[R-sig-ME] Binomial GLMM vs GLM question (Ken Beath)

Andrew Robinson A.Robinson at ms.unimelb.edu.au
Sun May 18 06:14:46 CEST 2008

Hi Austin,

On Sat, May 17, 2008 at 01:31:55PM -0400, Austin Frank wrote:
> On Fri, May 16 2008, Andrew Robinson wrote:
> > For example, if you make the effects random then you're effectively
> > marginalizing them, whereas if you make them fixed you're forced to
> > condition on them
> Hello all!
> I'm cherry picking this one line from a recent discussion because it's
> the most recent example of people discussing fixed and random effects in
> terms of conditioning and marginalization.  The use of this terminology
> on this list seems to have increased in the past year or so (or, more
> likely, I've just started noticing it), and it's time for me to confess
> that I'm not sure I understand it.
> If we have a model
> #v+
> y ~ 1 + x + (1 | z)
> #v-
> the suggested correspondences between fixed effects and
> conditionalizing, and between random effects and marginalization suggest
> to me that at some point we are interested in
> #v+
> \sum_{z} P(y | x, z)
> #v-
> This is my guess at the correspondence suggested by the quote above, but
> it's based solely on the fact that I think I know what conditional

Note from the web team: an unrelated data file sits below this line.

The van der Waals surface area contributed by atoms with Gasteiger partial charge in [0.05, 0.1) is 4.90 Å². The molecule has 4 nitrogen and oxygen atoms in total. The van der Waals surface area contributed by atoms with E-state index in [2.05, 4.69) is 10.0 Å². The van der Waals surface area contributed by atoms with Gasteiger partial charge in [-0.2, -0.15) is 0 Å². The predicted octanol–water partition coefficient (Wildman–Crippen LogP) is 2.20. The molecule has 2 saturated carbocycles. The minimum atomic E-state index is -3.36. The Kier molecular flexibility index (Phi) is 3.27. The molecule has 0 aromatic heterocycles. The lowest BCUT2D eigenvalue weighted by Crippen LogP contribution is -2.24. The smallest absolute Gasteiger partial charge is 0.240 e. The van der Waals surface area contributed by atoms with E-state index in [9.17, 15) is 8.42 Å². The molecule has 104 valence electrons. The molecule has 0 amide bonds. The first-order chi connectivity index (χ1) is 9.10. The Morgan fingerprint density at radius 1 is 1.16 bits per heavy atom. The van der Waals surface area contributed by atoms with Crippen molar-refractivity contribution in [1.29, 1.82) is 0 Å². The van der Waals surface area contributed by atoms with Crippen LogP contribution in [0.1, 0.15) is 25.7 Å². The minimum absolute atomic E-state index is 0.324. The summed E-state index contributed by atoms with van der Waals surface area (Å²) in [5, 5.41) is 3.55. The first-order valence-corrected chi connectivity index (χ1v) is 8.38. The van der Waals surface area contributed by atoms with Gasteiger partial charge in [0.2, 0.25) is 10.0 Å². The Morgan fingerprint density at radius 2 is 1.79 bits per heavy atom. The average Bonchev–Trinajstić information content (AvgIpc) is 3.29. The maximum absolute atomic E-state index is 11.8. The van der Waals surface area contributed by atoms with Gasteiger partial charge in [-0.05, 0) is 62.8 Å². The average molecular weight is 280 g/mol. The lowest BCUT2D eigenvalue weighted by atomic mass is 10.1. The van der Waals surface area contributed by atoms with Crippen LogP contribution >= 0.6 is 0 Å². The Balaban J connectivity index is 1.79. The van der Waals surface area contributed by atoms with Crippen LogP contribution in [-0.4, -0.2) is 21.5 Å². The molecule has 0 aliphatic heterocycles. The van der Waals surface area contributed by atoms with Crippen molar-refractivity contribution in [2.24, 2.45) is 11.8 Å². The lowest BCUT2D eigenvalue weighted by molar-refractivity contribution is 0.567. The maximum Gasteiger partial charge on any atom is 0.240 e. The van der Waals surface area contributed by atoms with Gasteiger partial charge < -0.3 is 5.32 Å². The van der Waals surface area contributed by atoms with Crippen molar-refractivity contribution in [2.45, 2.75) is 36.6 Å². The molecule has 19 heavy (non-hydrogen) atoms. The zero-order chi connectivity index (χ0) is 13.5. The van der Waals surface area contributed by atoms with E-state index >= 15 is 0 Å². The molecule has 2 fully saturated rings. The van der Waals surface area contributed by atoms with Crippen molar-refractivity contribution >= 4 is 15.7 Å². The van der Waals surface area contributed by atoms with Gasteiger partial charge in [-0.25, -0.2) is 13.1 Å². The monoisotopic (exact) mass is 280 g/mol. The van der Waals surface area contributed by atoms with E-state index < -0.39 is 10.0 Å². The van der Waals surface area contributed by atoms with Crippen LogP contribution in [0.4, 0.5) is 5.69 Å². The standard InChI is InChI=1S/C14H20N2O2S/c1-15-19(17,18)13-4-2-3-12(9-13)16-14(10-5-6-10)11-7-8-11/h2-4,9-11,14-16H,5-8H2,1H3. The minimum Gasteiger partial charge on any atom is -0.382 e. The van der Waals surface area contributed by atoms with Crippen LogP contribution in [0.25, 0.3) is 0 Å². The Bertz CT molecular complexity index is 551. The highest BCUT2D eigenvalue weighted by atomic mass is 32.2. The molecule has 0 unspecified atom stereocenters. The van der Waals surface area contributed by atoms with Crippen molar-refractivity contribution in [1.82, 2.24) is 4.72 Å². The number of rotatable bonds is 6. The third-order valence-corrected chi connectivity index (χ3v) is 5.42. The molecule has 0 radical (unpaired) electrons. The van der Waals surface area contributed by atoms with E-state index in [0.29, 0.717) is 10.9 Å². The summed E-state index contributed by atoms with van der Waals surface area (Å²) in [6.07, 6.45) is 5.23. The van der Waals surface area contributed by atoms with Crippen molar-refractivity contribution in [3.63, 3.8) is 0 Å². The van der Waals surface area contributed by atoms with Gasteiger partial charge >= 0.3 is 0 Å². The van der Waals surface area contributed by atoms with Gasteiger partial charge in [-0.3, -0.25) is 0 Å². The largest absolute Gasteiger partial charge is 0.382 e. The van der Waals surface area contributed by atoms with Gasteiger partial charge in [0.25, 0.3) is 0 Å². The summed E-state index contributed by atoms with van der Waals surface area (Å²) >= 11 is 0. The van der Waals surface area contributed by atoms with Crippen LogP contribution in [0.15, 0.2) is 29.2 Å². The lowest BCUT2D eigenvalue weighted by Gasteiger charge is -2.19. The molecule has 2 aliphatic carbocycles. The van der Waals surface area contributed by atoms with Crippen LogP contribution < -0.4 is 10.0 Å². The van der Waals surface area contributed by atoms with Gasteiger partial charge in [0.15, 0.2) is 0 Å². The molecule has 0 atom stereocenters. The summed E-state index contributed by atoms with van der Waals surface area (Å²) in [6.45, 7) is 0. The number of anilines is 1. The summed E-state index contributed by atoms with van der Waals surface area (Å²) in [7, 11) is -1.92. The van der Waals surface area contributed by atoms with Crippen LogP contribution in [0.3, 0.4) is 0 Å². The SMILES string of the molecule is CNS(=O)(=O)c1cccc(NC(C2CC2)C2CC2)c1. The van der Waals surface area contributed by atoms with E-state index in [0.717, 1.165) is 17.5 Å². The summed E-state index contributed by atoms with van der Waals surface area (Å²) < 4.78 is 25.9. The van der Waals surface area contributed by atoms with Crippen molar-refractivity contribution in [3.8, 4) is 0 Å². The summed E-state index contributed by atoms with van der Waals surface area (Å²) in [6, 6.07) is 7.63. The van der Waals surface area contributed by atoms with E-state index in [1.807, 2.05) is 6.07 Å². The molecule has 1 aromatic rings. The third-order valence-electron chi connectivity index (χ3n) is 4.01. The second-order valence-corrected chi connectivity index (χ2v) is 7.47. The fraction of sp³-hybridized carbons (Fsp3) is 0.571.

> probabilities and marginalization are.  It could be 100% off base.

> I guess I have four questions:
> 1.  Is this the correct understanding of how fixed and random effects
>     translate into conditionalizing and marginalizing?

I think that you're close.  Actually the more general case is being
interested in 

P(y | x)

without necessarily having a specific strategy for getting rid of z -
the main options are to estimate it somehow (which, I suppose, quietly
conditions on it) or to integrate it out.  Often z appears within V,
let's say, which is the conditional covariance matrix of y.

y | X, Z ~ N ( X \beta, D Z D' + \Sigma)

> 2.  In mixed logit models, we are modeling probabilities (or, log odds
>     of probabilities) , so this specification maybe makes some sense to
>     me.  But how does it fit into a linear mixed model?

The same way. We're still interested in making inference on the
distribution of y conditional on x, it's just that the distribution is

> 3.  What role does this probability play in fitting the model?

It depends on the fitting algorithm.  If it is maximum likelihood,
then the probability is used to construct the likelihood function.  If
the algorithm is penalized least squares, then the probability is not
really used at all, although it is arguably present in that certain
kinds of penalized least squares yield identical fixed estimates to
certain kinds of maximum likelihood approaches.

> 4.  Do the coefficients for fixed effects from the fitted model have an
>     interpretation in terms of the above probability model?

They are the parameter estimates that describe the nature of the
conditional relationship between x and y.

I hope that this helps,


Andrew Robinson  
Department of Mathematics and Statistics            Tel: +61-3-8344-6410
University of Melbourne, VIC 3010 Australia         Fax: +61-3-8344-4599

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